Samples of a chemical product may be required for a number of purposes, such as customer tests, QC testing, R&D work etc. Samples are usually sent out to other businesses, rather than consumers, which means that an SDS may be required to be issued automatically, or on request by the recipient.
Samples were traditionally sent out with the product name, and perhaps an SDS if one was available. However, under CLP, the rules are much more strict:
- a CLP label must be placed on the sample (note that the CLP classification should already be available, as even an R&D product must be notified to the Classification and Labelling Inventory)
- an SDS must be provided if required automatically, on or before the first supply; or an SDS must be available on request of the recipient
- Samples are likely to come under the small packages rules, see https://ttenvironmenta.wpengine.com/clp-knowledgebase/small-packages/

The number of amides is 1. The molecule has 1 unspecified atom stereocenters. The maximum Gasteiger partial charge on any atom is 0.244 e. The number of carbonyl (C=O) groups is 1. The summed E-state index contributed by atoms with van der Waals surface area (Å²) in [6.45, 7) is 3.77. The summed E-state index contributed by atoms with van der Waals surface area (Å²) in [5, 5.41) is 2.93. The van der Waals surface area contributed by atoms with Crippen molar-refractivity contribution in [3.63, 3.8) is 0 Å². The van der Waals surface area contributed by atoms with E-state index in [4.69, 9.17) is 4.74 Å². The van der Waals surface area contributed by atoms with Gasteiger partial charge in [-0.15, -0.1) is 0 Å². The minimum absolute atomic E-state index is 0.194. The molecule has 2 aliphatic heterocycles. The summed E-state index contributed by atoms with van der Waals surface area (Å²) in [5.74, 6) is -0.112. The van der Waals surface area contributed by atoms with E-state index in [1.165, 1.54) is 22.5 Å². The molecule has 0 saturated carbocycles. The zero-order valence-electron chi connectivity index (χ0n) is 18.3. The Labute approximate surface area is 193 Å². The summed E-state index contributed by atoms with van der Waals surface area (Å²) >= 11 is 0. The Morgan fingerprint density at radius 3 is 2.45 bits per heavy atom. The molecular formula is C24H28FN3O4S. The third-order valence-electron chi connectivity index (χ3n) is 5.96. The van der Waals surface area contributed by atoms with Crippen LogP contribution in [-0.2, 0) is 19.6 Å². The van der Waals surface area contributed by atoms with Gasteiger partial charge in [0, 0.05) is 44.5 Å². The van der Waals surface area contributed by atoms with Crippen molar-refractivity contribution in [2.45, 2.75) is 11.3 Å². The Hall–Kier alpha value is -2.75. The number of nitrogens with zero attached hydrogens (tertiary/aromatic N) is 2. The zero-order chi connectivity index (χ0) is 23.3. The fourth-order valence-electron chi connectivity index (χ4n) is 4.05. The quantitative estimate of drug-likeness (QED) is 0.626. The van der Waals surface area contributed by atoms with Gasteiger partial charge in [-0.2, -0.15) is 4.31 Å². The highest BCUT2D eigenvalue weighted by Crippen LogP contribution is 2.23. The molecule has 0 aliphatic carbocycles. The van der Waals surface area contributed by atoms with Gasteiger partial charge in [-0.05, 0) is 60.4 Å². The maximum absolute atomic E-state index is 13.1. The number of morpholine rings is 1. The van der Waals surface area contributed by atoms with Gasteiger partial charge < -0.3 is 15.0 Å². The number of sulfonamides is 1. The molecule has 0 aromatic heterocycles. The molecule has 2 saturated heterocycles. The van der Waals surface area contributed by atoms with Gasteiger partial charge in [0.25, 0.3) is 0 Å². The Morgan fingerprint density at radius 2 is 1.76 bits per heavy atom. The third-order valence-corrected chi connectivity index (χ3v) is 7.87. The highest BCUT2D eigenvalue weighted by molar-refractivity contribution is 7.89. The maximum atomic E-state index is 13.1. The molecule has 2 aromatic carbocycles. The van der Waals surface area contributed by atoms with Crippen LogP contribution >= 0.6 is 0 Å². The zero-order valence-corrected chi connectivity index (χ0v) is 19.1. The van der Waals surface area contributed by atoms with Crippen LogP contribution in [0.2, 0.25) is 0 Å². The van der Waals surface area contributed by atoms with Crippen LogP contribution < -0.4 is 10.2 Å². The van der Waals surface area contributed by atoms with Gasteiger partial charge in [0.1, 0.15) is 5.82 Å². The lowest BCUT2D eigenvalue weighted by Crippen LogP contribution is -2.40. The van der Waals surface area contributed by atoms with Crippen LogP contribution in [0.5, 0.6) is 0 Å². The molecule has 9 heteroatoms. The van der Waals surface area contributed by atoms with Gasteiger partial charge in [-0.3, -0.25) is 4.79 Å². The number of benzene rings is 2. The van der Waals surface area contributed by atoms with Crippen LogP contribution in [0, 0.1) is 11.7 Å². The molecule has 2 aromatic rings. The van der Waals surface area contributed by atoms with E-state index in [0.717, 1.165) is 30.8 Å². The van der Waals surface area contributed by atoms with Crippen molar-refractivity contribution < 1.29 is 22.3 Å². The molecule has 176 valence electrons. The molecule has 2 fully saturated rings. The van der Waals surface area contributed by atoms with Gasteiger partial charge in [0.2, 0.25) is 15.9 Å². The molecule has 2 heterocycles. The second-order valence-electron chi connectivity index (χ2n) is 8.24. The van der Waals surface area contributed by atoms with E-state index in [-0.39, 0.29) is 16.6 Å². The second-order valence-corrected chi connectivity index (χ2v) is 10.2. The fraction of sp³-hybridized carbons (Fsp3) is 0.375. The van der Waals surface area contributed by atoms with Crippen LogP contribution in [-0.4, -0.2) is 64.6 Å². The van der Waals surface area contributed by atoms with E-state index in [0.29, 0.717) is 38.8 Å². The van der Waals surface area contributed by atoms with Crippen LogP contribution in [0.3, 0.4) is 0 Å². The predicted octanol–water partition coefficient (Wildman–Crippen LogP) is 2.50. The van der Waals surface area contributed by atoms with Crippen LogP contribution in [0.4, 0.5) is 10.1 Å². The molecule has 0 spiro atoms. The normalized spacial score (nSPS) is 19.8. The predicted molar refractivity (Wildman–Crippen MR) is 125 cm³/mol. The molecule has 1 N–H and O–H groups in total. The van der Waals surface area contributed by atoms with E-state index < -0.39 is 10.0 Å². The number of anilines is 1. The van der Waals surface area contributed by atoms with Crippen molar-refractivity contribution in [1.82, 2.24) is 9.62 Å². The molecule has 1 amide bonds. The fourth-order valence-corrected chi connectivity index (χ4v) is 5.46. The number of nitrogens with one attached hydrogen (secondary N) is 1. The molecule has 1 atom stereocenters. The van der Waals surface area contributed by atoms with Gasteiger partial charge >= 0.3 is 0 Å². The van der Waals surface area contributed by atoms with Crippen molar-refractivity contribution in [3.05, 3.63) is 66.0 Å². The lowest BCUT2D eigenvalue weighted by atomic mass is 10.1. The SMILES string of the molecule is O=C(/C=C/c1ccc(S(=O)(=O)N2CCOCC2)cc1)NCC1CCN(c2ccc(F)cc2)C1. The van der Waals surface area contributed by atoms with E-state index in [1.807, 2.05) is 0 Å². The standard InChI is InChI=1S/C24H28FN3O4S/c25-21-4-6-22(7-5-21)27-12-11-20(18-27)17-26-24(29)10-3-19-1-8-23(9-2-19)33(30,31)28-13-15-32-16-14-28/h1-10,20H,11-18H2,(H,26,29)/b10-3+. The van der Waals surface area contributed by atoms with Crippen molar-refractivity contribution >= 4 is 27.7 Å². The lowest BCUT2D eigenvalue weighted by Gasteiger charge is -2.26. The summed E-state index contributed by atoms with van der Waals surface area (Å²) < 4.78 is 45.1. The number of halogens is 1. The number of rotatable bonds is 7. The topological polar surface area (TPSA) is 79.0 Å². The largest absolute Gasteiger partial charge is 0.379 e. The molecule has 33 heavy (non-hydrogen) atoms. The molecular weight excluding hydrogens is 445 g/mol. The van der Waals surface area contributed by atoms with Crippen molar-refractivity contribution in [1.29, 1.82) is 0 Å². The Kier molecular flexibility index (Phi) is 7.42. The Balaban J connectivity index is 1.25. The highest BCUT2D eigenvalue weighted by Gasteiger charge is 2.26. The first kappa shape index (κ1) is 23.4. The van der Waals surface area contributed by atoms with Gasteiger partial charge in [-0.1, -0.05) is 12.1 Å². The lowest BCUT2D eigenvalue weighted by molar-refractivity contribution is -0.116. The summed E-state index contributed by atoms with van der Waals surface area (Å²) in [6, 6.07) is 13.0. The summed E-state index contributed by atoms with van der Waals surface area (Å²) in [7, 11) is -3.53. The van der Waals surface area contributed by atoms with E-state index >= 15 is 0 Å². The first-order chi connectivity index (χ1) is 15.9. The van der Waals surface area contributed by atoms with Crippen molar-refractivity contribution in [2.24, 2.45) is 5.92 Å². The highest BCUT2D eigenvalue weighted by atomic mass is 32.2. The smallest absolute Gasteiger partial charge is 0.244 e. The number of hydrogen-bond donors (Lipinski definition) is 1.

- Sample packages are unlikely to be approved for Transport (although they may be transported in approved outer packages), and instead must meet the CLP packaging rules, see https://ttenvironmenta.wpengine.com/clp-knowledgebase/non-transport-approved-packaging-for-clp-products/
- Samples do not usually require labelling for Transport because of the Limited Quantities exceptions, although you should always check with your DGSA, as some very hazardous materials may need labelling for Transport
- Some chemical samples may be unsuitable to send through the post, and some couriers may not wish to carry hazardous goods, so you should check this before sending samples out
The new requirements makes more work for lab staff sending out samples than under CHIP, but the idea is that it makes things safer.